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The Friday Five 18.02.22

Published on: 18 Feb 2022


Location: Edinburgh/Flexible

The job: “RSPB Scotland is the country's largest nature conservation organisation and is active at all levels of the planning system, from developing and lobbying for new laws and national policies to engaging with hundreds of planning applications each year.

“We are looking for someone to lead our planning work, managing our small team of professional planners, providing advice to the network of RSPB staff across Scotland, leading on our engagement in major proposals and working right at the heart of Scotland's planning system, working with officials, Ministers and other senior planning system decision makers and influencers to ensure that planning policy and decisions in Scotland help tackle the nature and climate emergency.

“The role sits within RSPB Scotland’s conservation policy team, working closely with marine, land use, forestry, parliamentary and campaign colleagues to ensure that our planning work is integrated with other aspects of our land and seas work.”

Capercaillie [square]Fun fact: There are a number of bird species considered ‘iconic’ through their association with Scotland - you might think of the crested tit, for example, found only in Scotland within the UK; or white tailed eagle, Britain’s largest bird, which was successfully reintroduced to the UK via Scotland in the 1970s.

Then there is the grouse. Or, more specifically, the capercaillie, the largest of the grouse family which is found only in Scotland within the UK. Whereas red and black grouse are bred in huge numbers to be shot for sport on managed estates, the capercaillie is a wild species found only in native pinewood in northern Scotland, a rare and vulnerable habitat, or in commercial conifer plantations.

The bird did actually become extinct in Britain but was reintroduced in the mid 19th-century. However, the population has declined rapidly in recent years because of habitat loss, predation, climate change and deer management techniques that are inadvertently harmful, and there may be as few as 1,100 individuals remaining. It’s at risk of extinction again.

Yet it’s a fabulous bird. The largest of the grouse family, its name comes from the Gaelic capall-coile, meaning ‘ horse of the forest’. Males can grow to the size of a turkey and during the breeding season gather in groups known as ‘leks’ to put on flamboyant courtship displays. This involves pointing its wings down, flaring its tail and making a series of gurgling sounds, interspersed with a noise that sounds like a cork popping.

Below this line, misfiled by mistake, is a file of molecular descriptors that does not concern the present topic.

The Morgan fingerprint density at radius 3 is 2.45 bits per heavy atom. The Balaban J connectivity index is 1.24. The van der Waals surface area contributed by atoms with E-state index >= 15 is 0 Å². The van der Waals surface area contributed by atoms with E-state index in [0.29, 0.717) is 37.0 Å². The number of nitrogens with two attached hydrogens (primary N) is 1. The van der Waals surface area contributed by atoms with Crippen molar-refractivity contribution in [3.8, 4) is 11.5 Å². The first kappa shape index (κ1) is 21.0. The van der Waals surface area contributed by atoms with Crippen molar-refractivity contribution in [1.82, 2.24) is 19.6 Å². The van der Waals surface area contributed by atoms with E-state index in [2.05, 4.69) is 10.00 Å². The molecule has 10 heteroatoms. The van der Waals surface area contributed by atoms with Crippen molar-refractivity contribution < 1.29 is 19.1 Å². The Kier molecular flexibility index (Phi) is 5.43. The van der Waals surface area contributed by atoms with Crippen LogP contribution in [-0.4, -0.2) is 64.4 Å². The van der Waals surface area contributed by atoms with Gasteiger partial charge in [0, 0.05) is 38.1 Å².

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Location: Birmingham, Leeds or London

The job: “A unique opportunity to shape and lead a newly created planning division. This role will appeal to someone who thrives working in a highly complex and challenging environment.

“In recognition of the important role land-use planning has in supporting all the Department’s priorities, we have recently created a new consolidated planning division to lead on all aspects of strategic planning, casework and coordinating planning activity across all the Department’s modal teams. The team is made up of 50 staff currently split between London and Newcastle; however, in the future staff may also be based in DfT’s Birmingham or Leeds offices. 

“The new head will take forward the leadership and consolidation of this new team, ensuring that the Department’s interests are represented as Government undertakes an ambitious programme of planning reform, that planning decisions taken by the Secretary of State are made to time and legally robust, and that planning skills and expertise are developed across the Department.

“Leading a new team that brings together all the Department’s work on planning together in one place provides a massive opportunity for you to help shape and drive the role of planning in transport.”

Spaghetti Junction [square]Fun fact: Gravelly Hill Interchange, better known as the Spaghetti Junction, is one of the most complicated, baffling - and famous - road junctions in the UK, if not the world. Opened in 1972 as a junction to carry the M6 motorway through Birmingham where a number of local roads, railways lines, canals and even rivers met, it’s an astonishingly complex piece of engineering.